Alan Meier, Energy Efficiency Center Associate Director featured on Sea Change Radio
This nationally syndicated weekly radio show and podcast, which focuses on social, environmental, and economic sustainability, features Alan Meier a UC Davis Energy Efficiency Center Associate Director, scientist at the UC Davis Institute of Transportation Studier, and Lawrence Berkeley National Laboratory. Sea Change Radio identifies Meier as "the foremost authority on standby power." Listen to the program at: http://www.cchange.net/2010/12/14/electricity-that-sucks
Associate Director Alan Meier Quoted in Washington Post Article on Energy Efficiency in the US Residential Sector
Washington Post staff writer David A. Fahrenthold discusses trends in energy efficiency of American homes. Alan is quoted on the 3rd page of the article, when the topic shifts to the prospect of future dramatic reductions in energy usage.
UC Davis Faculty and Cooling Expert Mark Modera featured in National Geographic article
Mark Modera, the Sempra Chair in Energy Efficiency, is Director of the Western Cooling Efficiency Center and Associate Director of the Energy Efficiency Center at UC Davis. He is faculty in the Civil & Environmental Engineering department and an expert on disruptive HVAC products and solutions. He is quoted in a recent National Geographic article discussing the challenges and opportunities facing advanced, energy-efficienct cooling technologies.
UC Davis selected as part of two teams that will be funded by the DOE to dramatically improve the energy efficiency of American homes
The DOE announced today that it will fund 15 multi-institution inter-disciplinary research and deployment teams across the country to help improve the efficiency of the residential sector in the United States. UC Davis has been chosen as a valuable team member for two of these selected teams. Through our CA Lighting Technology Center and the Western Cooling Efficiency Center, the campus will bring critical efficiency technology expertise to the challenge of both new construction and whole house retrofits of homes.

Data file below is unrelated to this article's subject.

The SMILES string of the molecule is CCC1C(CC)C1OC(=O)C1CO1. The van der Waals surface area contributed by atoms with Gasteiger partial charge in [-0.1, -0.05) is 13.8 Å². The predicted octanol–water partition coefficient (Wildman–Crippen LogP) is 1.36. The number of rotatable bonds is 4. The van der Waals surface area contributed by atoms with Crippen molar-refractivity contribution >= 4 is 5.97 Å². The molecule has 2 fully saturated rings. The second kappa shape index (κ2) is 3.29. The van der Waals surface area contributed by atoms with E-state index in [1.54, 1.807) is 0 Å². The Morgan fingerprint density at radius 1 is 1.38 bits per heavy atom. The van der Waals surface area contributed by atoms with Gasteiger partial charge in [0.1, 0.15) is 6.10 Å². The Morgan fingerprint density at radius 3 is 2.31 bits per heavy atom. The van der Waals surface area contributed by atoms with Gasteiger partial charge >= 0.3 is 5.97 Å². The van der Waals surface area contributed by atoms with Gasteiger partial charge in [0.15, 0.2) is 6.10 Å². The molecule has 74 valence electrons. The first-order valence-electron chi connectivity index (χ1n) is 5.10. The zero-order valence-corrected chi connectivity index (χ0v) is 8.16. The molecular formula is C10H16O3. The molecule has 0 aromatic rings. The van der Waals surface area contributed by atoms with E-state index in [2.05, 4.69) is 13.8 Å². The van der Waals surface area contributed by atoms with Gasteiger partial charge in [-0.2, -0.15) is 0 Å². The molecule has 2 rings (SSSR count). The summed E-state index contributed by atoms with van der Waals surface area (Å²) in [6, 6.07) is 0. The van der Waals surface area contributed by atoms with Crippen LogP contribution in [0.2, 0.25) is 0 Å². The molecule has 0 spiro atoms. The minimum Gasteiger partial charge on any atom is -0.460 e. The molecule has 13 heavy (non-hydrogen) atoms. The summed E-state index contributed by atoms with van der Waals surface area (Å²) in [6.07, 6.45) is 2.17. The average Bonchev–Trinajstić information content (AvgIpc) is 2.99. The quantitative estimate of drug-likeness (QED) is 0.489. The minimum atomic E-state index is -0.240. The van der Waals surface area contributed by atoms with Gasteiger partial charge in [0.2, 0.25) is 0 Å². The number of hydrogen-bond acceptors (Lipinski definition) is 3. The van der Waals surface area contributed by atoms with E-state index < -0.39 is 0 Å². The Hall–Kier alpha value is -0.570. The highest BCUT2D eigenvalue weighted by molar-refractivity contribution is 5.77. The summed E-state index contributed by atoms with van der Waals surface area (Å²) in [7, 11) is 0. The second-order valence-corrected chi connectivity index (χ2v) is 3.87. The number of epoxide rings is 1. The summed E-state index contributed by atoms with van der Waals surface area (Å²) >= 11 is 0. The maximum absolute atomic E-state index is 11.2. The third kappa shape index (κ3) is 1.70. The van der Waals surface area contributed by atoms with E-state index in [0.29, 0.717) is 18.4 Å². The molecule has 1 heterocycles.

Announcing Professor Nicole Biggart as new Director of the UC Davis Energy Efficiency Center and first recipient of the Chevron Chair in Energy Efficiency
Starting July 1, 2010, Professor Nicole Biggart will assume leadership of the UC Davis Energy Efficiency Center and have the honor of holding the Chevron Chair in Energy Efficiency. Nicole takes over this leadership role from Acting Director Daniel Sperling, who also also serves as Director for the UC Davis Institute of Transportation Studies (ITS-Davis), is a Boardmember on the CA Air Resources Board, and is a Professor in Civil & Environmental Engineering and Environmental Science & Policy.
Nicole joined the UC Davis Graduate School of Management in 1981, and most recently (before going on a year-long sabbatical) served as dean of the management school from 2003 to 2009. As an internationally recognized expert in organizational theory and management of innovation, her research covers economic and organizational sociology, firm networks, industrial change and social bases of technology adoption. She has studied and published on the barriers to implementation of energy efficient technologies in the commercial building industry.
Nicole's first public speaking engagement in her new role will take place next week on Thursday, June 10 at the final installment in the Roots of Energy Efficiency series. Be sure to register and attend!